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Remembering Walter Cronkite

D4442-33a

Date: 12/01/1971
Serial #: D4442-33a
Event: President Johnson interviewed by Walter Cronkite
Location: Lyndon B. Johnson Library and Museum, Austin, Texas
Description: L-R: Walter Cronkite, President Lyndon B. Johnson
Credit: LBJ Library Photo by Frank Wolfe
Rights Info: Public Domain Item (No usage fees, no permission required.)
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A7515-5

Date: 01/09/1969
Serial #: A7515-5
Event: Meeting
Location: The President's Little Office, White House, Washington, DC
Description: L-R: Walter Cronkite, President Lyndon B. Johnson
Credit: LBJ Library Photo by Yoichi Okamoto
Rights Info: Public Domain Item (No usage fees, no permission required.)
[download image...]

• Cronkite reported on the Vietnam War during the 1968 Tet Offensive. Upon returning to the United States, Cronkite made history at the end of his "CBS Evening News" broadcast on February 27, 1968, by questioning the war, "For it seems now more certain than ever that the bloody experience of Vietnam is to end in a stalemate." Although he did not see the broadcast, shortly after it aired, President Johnson told his press secretary, George Christian, "If I've lost Cronkite, I've lost the country." Johnson's words are included in the permanent exhibit at the LBJ Library.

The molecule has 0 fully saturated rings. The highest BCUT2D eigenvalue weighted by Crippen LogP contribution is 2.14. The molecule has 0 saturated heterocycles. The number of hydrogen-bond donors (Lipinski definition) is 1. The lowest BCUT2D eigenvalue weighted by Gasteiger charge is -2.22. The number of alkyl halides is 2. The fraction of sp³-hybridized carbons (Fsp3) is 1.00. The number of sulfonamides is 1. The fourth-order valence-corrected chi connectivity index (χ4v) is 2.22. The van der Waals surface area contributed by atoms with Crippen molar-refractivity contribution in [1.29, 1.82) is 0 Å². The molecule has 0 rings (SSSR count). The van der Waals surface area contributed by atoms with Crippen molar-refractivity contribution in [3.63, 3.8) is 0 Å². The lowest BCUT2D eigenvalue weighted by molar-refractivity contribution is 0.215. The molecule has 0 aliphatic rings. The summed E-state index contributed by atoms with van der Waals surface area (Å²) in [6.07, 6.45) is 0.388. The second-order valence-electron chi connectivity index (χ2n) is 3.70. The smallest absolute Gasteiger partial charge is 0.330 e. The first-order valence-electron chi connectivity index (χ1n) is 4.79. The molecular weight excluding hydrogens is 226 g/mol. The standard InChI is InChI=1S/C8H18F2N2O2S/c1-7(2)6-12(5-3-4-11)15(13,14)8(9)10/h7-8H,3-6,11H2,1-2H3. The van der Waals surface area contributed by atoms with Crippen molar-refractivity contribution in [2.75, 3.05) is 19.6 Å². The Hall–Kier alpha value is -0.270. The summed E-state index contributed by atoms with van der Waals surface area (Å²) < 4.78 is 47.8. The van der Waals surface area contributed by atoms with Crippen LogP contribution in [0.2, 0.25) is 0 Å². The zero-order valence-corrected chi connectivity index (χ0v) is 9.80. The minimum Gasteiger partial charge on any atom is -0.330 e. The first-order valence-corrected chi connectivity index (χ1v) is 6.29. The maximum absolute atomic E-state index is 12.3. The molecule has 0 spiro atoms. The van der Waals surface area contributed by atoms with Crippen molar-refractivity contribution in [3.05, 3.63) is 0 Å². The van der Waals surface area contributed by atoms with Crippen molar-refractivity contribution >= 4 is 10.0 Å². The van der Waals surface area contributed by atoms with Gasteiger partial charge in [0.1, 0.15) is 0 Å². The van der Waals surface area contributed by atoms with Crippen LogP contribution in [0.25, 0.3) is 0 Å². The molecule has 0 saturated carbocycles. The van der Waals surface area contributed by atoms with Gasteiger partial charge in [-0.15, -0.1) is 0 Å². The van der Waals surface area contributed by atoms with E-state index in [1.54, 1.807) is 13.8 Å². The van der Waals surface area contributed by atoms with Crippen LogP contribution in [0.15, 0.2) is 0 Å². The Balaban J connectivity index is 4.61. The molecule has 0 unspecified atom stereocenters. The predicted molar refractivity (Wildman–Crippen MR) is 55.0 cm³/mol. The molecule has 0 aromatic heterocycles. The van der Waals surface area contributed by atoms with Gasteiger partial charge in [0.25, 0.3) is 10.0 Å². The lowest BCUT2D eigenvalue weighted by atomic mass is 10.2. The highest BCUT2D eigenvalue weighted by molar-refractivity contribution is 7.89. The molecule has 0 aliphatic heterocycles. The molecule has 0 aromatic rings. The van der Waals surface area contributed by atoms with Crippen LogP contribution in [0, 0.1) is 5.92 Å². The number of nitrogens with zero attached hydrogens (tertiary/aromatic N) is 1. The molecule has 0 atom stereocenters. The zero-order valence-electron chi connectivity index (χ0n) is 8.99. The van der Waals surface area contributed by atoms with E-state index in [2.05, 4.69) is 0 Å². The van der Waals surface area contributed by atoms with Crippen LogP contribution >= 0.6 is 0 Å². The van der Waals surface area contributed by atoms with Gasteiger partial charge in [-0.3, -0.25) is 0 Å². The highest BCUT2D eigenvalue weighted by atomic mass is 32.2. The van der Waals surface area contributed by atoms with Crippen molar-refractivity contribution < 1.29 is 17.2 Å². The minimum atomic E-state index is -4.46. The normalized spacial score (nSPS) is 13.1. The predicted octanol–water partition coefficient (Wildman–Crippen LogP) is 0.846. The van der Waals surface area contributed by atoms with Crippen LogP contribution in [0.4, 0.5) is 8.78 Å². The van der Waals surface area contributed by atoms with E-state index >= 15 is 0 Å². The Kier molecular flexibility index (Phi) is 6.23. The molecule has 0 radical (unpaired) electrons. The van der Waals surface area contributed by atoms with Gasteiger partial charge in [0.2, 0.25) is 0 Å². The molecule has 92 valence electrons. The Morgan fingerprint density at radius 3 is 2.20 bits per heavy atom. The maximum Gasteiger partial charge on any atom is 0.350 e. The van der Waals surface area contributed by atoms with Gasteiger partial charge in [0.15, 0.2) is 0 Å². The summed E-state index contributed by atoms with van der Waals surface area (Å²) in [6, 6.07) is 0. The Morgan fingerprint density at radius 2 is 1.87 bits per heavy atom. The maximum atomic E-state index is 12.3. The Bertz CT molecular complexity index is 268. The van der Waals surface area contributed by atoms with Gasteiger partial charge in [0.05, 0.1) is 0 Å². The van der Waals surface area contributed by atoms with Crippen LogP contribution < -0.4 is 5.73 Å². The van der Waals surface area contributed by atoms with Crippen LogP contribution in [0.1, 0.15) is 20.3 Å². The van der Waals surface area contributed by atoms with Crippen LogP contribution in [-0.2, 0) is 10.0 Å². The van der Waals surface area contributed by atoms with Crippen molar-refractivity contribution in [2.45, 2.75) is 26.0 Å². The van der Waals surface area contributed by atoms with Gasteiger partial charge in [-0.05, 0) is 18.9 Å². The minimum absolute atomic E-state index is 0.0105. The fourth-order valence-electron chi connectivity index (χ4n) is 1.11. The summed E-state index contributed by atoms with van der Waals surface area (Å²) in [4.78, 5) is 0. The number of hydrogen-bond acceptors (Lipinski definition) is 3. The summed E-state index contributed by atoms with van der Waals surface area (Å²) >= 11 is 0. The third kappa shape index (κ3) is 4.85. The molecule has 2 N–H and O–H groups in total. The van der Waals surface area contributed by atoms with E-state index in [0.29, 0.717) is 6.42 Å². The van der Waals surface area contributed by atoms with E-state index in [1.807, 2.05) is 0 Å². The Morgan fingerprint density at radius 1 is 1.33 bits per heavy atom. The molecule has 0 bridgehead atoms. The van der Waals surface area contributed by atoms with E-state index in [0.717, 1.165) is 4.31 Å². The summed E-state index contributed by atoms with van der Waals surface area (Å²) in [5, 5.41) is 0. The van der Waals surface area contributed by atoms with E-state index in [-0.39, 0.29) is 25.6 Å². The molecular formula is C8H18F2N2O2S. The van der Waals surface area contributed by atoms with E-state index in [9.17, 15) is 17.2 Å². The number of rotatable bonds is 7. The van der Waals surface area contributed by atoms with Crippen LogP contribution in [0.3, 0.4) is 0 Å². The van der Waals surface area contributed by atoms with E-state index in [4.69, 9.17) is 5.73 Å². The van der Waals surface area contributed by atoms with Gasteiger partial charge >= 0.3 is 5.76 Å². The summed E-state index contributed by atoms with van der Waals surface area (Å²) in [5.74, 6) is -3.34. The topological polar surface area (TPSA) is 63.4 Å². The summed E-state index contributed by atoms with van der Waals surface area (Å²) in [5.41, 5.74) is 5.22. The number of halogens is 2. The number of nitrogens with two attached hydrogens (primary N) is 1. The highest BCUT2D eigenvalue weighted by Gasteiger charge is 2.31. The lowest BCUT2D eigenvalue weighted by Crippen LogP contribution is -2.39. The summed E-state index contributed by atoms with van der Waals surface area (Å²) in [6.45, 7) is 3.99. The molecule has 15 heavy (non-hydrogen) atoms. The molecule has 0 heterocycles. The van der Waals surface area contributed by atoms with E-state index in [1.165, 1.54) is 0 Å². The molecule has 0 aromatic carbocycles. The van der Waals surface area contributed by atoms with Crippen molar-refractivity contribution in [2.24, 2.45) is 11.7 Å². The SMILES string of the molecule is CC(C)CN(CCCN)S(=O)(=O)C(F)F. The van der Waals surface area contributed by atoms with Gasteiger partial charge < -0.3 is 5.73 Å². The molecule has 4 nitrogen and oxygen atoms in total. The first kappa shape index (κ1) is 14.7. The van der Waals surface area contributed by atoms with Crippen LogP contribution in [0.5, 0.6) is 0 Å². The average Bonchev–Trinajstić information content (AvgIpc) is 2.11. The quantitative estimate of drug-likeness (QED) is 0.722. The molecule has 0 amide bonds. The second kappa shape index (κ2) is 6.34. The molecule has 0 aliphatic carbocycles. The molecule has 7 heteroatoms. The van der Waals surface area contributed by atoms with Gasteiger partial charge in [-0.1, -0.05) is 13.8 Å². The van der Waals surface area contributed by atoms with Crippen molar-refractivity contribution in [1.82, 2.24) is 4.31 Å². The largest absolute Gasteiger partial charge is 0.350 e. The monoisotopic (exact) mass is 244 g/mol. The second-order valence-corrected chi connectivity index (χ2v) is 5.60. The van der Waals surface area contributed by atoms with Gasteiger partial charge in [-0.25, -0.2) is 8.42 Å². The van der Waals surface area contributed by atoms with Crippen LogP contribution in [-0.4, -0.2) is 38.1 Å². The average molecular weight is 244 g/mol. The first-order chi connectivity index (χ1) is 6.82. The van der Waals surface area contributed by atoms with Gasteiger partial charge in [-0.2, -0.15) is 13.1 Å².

• Cronkite spoke at the LBJ Library on two occasions.
February 24, 1997 - Cronkite spoke to Friends of the LBJ Library.
May 14, 1999 - Cronkite spoke about "Adventures in Space."

• On January 12, 1973, Cronkite conducted the last interview that former President Johnson gave, which was shortly before his death. The subject of the interview was civil rights and featured a Civil Rights Symposium that had occurred at the LBJ Library in December 1972.

• On January 22, 1973, Cronkite was the first to announce Lyndon Johnson's death to the nation in the last 10 minutes of his nightly broadcast of the "CBS Evening News."

The Austin American-Statesman
America's anchor and the nation's 'most trusted man'
Walter Cronkite, "the most trusted man in America," once told the American-Statesman that the moon landing was the most important story he covered in his long journalism career. [read more...]